## Tuesday, December 29, 2015

### PUTTING CONSCIOUSNESS INTO THE EQUATIONS PART 13

HYDROGEN AND THE ELEMENTS OF THE PERIODIC TABLE: APPLYING GIMMEL (PART 13)

The Hydrogen atom is unique among the natural elements in that it has only two mass/energy components, the electron and proton. Thus, because Fermat’s Last Theorem prohibits the symmetrical combination of two symmetrical particles; they cannot combine to form stable structures like the combination of quarks to form the proton and neutron. The electron, with a small fraction of the mass of the proton, is drawn by electric charge to whirl around the proton, seeking stability. This means that the Hydrogen atom, the elemental building block of the universe, composed only of the mass and energy of an electron and a proton, is inherently unstable. So why is it that we have any stable structures at all; why is there a universe? As Leibniz queried: “why is there something rather than nothing”?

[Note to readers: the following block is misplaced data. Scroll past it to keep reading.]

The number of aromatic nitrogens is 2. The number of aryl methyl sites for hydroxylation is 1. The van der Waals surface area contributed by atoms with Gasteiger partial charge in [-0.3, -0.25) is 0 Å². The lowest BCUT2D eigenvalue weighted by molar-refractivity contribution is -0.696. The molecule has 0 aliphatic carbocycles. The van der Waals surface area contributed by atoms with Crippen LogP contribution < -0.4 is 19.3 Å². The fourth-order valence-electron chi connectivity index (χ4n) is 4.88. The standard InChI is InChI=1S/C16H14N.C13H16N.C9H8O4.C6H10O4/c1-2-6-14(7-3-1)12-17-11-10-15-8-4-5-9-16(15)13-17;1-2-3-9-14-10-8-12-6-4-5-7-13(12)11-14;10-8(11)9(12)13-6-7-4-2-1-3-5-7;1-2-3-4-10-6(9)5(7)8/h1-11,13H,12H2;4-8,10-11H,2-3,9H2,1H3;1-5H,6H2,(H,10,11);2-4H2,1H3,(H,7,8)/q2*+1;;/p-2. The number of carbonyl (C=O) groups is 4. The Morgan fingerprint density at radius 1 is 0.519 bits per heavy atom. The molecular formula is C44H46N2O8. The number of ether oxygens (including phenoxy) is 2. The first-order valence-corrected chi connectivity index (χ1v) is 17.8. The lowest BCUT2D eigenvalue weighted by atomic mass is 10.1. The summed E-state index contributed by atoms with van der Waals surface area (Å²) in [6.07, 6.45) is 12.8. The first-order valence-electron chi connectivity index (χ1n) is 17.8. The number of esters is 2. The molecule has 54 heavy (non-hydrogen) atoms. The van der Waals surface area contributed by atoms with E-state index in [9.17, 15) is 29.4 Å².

One of the Xn integers must be 24 to represent the TRUE unit value of the proton, and one must be 38 to represent the TRUE unit value of the neutron. Among the integer solutions of the m = n = 3 conveyance equation listed above there are no primitive solutions with 24 and 38 as solution integers. But we can multiply the primitive solution 123 + 193 + 533 = 543 by 2 to get 243 + 383 + 1063 = 1083. Since there are no smaller integer solutions with 24 and 38 as terms in the left side of the equation, we can try the solution that provided a stable Helium atom: 243 + 383 + 1063 = 1083.
Since the Proton required 17 mass/energy units and 7 ג units, adding up to 24 Total TRUE units, to achieve triadic stability (see Tables describing the Proton), to achieve the same level of stability as the proton and neutron, the Hydrogen atom must have a third component. This satisfies the conveyance equation and produces a stable Hydrogen atom with a total volume of 1083.
Using these calculations to represent the Hydrogen atom, we have:

Table 13A-H1 TRUE-Unit Analysis for Hydrogen 1 (Protium), Valence = 1*
 Particle Charge Mass/Energy ג Total TRUE Units Volume e - 3 1 105 106 1,191,016 P+ + 3 17 7 24 13,824 ד 0 0 38 38 54,872 Totals 0 18 150 168 1,259,712=1083

By definition, the valence and the number of valence electrons is the same number for Hydrogen.